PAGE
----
He was and is Clyde-built, formed in a specific shape recognisable to any Scot of that age. The wonder of Sir Alex Ferguson at 80 is not his obvious individuality or the spectacular success it has spawned but his adherence to principles, emotions and duties that were part of his father, his grandfather, part of a culture that embraced Govan but had a considerable hold on a wider Scotland.
His success was predominantly formed in Scotland, too. The dozens of trophies at Manchester United added considerable lustre to his profile. But he was already great in football terms. Two European trophies at Aberdeen? Dismissing Bayern Munich and Real Madrid? Shifting the domestic balance of power from Glasgow to Aberdeen?
In extolling the virtues of Jock Stein in an exclusive interview with Sportsmail on the 50th anniversary of Celtic’s triumph in Lisbon, Ferguson defined genius as the ability to do something memorable that has never been done before and that can never be done again. The glory years at Aberdeen fit snugly into this category.
The footballing world is paying tribute to Sir Alex Ferguson after he turned 80 on Friday
His upbringing as a working-class Glaswegian gifted him with drive but invested him with an anger that is no stranger to those similarly raised.
This fury was best directed at injustice but was a weapon aimed at those ‘taking a liberty’, whether the victims were innocent or not. The past tense is deliberate here. Ferguson has mellowed in his ire, particularly after the illness that so nearly proved fatal in 2018. But other attributes have, conversely, hardened.
It is difficult, even absurd and presumptuous, to offer judgment or merely insight into any man. It is, though, natural to form an opinion even on the briefest of encounters.
There can be glimpses that open one’s eyes to a deeper truth. They can be encompassed by reference to three categories.
Brought to books
In a eulogy to Jimmy Reid in Govan Old Parish Church in 2010, Ferguson spoke of the future union leader walking across the Fifty Pitches reading a book, while carrying a bagful of others en route to the library.
This did not produce scorn in the young Ferguson, whose game of football it interrupted, but respect. The image of the forceful, focused football man holds validity. But there is also the reading.
Ferguson respects education with the fever of those deprived of the opportunity to pursue it formally. He seeks it in travel and conversation but finds it most consistently in books. He largely eschews fiction, preferring biography and history.
He can be considered an expert in the American Civil War, a variety of presidents and the shooting of John F. Kennedy. He readily offers books as presents.
Sir Alex has a massive amount of respect for education and often offers up books as presents
A conversation with Walter Smith once ended with him telling me: ‘I won’t be talking to you for some time.’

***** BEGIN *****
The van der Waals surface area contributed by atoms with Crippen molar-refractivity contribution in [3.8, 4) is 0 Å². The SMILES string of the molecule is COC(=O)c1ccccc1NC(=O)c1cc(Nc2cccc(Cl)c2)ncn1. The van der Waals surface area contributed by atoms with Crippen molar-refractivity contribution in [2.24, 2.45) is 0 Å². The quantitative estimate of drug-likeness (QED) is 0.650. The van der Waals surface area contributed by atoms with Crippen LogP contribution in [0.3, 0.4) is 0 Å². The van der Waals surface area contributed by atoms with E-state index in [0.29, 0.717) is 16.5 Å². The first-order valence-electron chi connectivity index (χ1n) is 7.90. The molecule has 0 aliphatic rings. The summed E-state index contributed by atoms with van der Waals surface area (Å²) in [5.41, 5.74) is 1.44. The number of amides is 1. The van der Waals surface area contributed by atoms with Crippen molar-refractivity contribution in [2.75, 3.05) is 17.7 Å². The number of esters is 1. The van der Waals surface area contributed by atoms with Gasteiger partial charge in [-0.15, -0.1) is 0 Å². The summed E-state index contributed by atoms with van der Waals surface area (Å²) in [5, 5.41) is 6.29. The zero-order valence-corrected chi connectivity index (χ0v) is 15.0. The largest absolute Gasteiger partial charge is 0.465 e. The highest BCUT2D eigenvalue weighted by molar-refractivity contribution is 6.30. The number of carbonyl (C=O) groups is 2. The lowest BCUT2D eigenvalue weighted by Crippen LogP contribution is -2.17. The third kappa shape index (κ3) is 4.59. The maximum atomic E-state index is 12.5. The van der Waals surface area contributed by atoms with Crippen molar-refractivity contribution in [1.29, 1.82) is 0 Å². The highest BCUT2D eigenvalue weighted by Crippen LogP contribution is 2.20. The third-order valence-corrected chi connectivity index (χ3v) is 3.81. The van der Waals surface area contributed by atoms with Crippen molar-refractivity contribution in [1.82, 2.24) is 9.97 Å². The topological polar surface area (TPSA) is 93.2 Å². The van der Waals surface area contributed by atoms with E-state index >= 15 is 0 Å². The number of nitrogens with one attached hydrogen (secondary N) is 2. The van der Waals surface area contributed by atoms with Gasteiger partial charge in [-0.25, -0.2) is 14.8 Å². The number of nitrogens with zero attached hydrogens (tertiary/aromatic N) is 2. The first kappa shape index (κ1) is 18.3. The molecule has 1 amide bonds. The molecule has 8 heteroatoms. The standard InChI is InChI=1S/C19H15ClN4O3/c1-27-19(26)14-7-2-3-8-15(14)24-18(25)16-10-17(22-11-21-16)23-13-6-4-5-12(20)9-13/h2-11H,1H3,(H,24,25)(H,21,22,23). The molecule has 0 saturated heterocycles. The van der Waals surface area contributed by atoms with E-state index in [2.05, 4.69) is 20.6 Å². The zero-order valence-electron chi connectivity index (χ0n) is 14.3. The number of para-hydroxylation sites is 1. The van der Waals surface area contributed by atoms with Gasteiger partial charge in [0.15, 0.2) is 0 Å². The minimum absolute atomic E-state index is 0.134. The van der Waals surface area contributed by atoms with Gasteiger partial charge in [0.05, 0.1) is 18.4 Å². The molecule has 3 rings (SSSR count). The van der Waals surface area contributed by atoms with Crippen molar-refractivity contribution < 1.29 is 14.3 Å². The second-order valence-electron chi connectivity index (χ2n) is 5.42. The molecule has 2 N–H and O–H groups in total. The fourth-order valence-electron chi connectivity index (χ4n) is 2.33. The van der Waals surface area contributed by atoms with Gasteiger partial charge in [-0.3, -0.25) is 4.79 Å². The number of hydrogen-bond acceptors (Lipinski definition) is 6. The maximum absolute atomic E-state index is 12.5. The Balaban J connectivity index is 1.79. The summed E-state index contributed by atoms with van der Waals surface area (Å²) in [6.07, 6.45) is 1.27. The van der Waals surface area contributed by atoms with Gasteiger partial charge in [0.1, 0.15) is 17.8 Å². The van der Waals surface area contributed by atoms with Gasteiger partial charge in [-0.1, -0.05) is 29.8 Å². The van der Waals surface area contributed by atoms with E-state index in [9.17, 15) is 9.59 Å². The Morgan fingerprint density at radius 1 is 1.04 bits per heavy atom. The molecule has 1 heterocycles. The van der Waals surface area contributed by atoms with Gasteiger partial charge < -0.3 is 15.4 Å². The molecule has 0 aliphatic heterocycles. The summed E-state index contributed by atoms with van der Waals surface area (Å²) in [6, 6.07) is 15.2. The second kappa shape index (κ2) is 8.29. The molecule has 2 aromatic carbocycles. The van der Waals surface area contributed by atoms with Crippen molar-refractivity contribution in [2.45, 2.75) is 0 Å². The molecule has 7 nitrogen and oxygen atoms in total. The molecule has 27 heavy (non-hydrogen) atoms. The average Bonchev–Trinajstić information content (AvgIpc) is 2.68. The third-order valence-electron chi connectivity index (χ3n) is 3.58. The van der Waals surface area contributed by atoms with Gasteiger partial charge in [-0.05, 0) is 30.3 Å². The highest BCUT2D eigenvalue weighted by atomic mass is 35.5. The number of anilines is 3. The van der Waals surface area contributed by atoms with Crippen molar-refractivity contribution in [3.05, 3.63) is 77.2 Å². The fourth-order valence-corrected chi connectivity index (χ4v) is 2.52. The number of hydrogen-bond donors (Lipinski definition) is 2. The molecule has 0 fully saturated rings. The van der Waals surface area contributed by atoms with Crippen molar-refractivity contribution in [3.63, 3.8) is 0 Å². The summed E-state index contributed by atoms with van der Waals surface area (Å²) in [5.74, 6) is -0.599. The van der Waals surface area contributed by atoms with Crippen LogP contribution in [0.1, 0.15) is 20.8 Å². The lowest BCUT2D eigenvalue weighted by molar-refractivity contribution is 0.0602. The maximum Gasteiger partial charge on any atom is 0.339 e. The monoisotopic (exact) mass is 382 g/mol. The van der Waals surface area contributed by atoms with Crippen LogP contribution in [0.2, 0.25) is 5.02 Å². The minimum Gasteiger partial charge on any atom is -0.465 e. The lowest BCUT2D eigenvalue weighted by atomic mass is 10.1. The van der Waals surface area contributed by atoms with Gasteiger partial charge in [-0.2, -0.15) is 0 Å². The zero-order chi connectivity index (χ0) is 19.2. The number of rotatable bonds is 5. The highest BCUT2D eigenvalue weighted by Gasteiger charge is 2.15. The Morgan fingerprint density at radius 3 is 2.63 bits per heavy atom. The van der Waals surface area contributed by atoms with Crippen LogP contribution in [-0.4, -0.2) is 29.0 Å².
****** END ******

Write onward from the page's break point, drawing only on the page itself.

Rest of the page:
‘Sir Alex (and he always called him Sir Alex, at least to me) has sent me a big biography of Abraham Lincoln. I don’t know whether to read it or climb it.’
Ferguson’s search for knowledge and his competitiveness make him a powerful adversary in impromptu quizzes. But this seemingly trivial pursuit has a deeper meaning. He wants to know. He wants to know more.
It can be the names of the 12 Angry Men. It can be the precise influence of ironclads in Civil War battles. It can be the details on the efficacy of rest periods for elite athletes. It all has to be known.
The Don far from Pittodrie
THE influence of Ferguson in football cannot be overstated. His achievements defied the imperatives of modern football. Money is everything? United overcame Chelsea and Manchester City when their budgets were bigger.
The modern footballer is unmanageable? Ferguson was a careful shepherd of wandering egos. He managed Eric Cantona, bringing United a dramatic breakthrough to enduring success. He managed Cristiano Ronaldo to the benefit of player and club. He dismissed those he thought had moved beyond his influence: Jaap Stam, David Beckham, Ruud van Nistelrooy.
‘His greatest trait for me as a manager was his ability to make a decision,’ said Smith, a friend and a colleague. ‘He made the big decisions and never — never — looked back.’
Ferguson had no difficulty in managing big stars, including the likes of Cristiano Ronaldo
He also was the epitome of that necessary and fragile ingredient in football: the ability to make players want to play for you. He grasped a truth of Niccolo Machiavelli, one that has been distorted wilfully to suit current commercial and political practice.
Machiavelli, the 16th-century diplomat and philosopher, did not say it was better to be feared than to be loved. He said it was best to be both loved and feared. Only when that ideal is not possible did Machiavelli suggest fear is a more reliable way to inspire discipline than love.
It is mischievous but true to say this accords with one of the maxims of Stein, a hero and mentor to Ferguson.
Stein’s approach to dressing-room politics was straightforward: ‘The secret of being a good manager is to keep the six players who hate you away from the five who are undecided.’